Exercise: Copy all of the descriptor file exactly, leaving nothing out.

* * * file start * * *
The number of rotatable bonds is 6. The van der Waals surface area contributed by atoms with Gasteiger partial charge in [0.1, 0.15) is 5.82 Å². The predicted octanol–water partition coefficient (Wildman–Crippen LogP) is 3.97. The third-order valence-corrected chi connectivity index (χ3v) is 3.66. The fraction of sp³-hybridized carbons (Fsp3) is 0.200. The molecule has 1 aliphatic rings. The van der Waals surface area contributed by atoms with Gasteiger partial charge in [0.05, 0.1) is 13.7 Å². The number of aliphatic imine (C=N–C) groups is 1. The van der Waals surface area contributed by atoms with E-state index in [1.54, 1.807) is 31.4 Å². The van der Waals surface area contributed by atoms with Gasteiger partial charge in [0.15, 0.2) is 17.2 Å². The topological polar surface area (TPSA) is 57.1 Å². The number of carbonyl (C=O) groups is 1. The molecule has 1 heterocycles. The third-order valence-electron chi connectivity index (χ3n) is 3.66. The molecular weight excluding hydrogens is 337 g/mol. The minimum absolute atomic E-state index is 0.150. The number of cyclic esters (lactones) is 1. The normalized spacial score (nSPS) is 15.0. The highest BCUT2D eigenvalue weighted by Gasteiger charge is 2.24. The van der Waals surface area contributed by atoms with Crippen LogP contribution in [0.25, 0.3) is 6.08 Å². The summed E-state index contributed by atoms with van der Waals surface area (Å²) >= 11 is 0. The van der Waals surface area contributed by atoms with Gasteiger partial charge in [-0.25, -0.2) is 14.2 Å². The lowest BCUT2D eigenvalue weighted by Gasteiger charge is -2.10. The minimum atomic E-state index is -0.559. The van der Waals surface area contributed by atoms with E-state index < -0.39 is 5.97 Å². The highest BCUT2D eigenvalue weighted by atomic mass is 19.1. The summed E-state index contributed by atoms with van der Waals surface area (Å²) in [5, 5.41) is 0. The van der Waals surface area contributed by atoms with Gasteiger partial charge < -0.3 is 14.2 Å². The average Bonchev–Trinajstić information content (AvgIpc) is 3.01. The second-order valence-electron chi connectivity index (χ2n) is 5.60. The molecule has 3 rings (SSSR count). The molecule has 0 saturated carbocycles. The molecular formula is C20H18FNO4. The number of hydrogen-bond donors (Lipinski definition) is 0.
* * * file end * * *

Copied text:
The number of rotatable bonds is 6. The van der Waals surface area contributed by atoms with Gasteiger partial charge in [0.1, 0.15) is 5.82 Å². The predicted octanol–water partition coefficient (Wildman–Crippen LogP) is 3.97. The third-order valence-corrected chi connectivity index (χ3v) is 3.66. The fraction of sp³-hybridized carbons (Fsp3) is 0.200. The molecule has 1 aliphatic rings. The van der Waals surface area contributed by atoms with Gasteiger partial charge in [0.05, 0.1) is 13.7 Å². The number of aliphatic imine (C=N–C) groups is 1. The van der Waals surface area contributed by atoms with E-state index in [1.54, 1.807) is 31.4 Å². The van der Waals surface area contributed by atoms with Gasteiger partial charge in [0.15, 0.2) is 17.2 Å². The topological polar surface area (TPSA) is 57.1 Å². The number of carbonyl (C=O) groups is 1. The molecule has 1 heterocycles. The third-order valence-electron chi connectivity index (χ3n) is 3.66. The molecular weight excluding hydrogens is 337 g/mol. The minimum absolute atomic E-state index is 0.150. The number of cyclic esters (lactones) is 1. The normalized spacial score (nSPS) is 15.0. The highest BCUT2D eigenvalue weighted by Gasteiger charge is 2.24. The van der Waals surface area contributed by atoms with Crippen LogP contribution in [0.25, 0.3) is 6.08 Å². The summed E-state index contributed by atoms with van der Waals surface area (Å²) >= 11 is 0. The van der Waals surface area contributed by atoms with Gasteiger partial charge in [-0.25, -0.2) is 14.2 Å². The lowest BCUT2D eigenvalue weighted by Gasteiger charge is -2.10. The minimum atomic E-state index is -0.559. The van der Waals surface area contributed by atoms with E-state index < -0.39 is 5.97 Å². The highest BCUT2D eigenvalue weighted by atomic mass is 19.1. The summed E-state index contributed by atoms with van der Waals surface area (Å²) in [5, 5.41) is 0. The van der Waals surface area contributed by atoms with Gasteiger partial charge < -0.3 is 14.2 Å². The average Bonchev–Trinajstić information content (AvgIpc) is 3.01. The second-order valence-electron chi connectivity index (χ2n) is 5.60. The molecule has 3 rings (SSSR count). The molecule has 0 saturated carbocycles. The molecular formula is C20H18FNO4. The number of hydrogen-bond donors (Lipinski definition) is 0.